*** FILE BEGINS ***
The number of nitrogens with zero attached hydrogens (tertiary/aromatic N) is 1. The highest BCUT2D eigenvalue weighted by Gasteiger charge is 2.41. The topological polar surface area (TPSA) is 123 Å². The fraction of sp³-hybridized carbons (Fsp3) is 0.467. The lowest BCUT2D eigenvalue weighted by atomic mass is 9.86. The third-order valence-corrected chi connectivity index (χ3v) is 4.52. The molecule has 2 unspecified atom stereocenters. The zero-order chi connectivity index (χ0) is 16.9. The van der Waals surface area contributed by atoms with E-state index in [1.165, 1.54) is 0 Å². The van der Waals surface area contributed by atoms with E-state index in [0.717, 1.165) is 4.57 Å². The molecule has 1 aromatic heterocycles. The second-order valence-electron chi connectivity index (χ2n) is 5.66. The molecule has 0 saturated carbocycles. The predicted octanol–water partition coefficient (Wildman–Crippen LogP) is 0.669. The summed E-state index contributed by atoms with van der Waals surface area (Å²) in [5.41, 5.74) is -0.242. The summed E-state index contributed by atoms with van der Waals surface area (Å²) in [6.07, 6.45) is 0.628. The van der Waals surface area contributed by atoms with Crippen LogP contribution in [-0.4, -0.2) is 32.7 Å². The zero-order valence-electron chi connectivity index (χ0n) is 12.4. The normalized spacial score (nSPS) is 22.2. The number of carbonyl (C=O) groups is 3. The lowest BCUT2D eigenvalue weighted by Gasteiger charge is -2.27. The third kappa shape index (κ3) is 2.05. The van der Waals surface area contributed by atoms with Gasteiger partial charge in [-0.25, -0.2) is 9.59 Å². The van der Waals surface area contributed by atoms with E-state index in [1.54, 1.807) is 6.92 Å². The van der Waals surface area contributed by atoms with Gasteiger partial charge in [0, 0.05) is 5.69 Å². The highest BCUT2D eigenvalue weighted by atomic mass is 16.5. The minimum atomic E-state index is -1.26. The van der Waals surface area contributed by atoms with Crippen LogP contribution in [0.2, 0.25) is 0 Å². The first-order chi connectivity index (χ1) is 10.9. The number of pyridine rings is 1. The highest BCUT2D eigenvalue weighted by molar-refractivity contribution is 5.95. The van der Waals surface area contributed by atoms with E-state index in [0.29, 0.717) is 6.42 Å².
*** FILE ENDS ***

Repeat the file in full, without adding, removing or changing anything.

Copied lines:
The number of nitrogens with zero attached hydrogens (tertiary/aromatic N) is 1. The highest BCUT2D eigenvalue weighted by Gasteiger charge is 2.41. The topological polar surface area (TPSA) is 123 Å². The fraction of sp³-hybridized carbons (Fsp3) is 0.467. The lowest BCUT2D eigenvalue weighted by atomic mass is 9.86. The third-order valence-corrected chi connectivity index (χ3v) is 4.52. The molecule has 2 unspecified atom stereocenters. The zero-order chi connectivity index (χ0) is 16.9. The van der Waals surface area contributed by atoms with E-state index in [1.165, 1.54) is 0 Å². The van der Waals surface area contributed by atoms with E-state index in [0.717, 1.165) is 4.57 Å². The molecule has 1 aromatic heterocycles. The second-order valence-electron chi connectivity index (χ2n) is 5.66. The molecule has 0 saturated carbocycles. The predicted octanol–water partition coefficient (Wildman–Crippen LogP) is 0.669. The summed E-state index contributed by atoms with van der Waals surface area (Å²) in [5.41, 5.74) is -0.242. The summed E-state index contributed by atoms with van der Waals surface area (Å²) in [6.07, 6.45) is 0.628. The van der Waals surface area contributed by atoms with Crippen LogP contribution in [-0.4, -0.2) is 32.7 Å². The zero-order valence-electron chi connectivity index (χ0n) is 12.4. The normalized spacial score (nSPS) is 22.2. The number of carbonyl (C=O) groups is 3. The lowest BCUT2D eigenvalue weighted by Gasteiger charge is -2.27. The third kappa shape index (κ3) is 2.05. The van der Waals surface area contributed by atoms with Gasteiger partial charge in [-0.25, -0.2) is 9.59 Å². The van der Waals surface area contributed by atoms with E-state index in [1.54, 1.807) is 6.92 Å². The van der Waals surface area contributed by atoms with Gasteiger partial charge in [0, 0.05) is 5.69 Å². The highest BCUT2D eigenvalue weighted by atomic mass is 16.5. The minimum atomic E-state index is -1.26. The van der Waals surface area contributed by atoms with Crippen LogP contribution in [0.2, 0.25) is 0 Å². The first-order chi connectivity index (χ1) is 10.9. The number of pyridine rings is 1. The highest BCUT2D eigenvalue weighted by molar-refractivity contribution is 5.95. The van der Waals surface area contributed by atoms with E-state index in [0.29, 0.717) is 6.42 Å².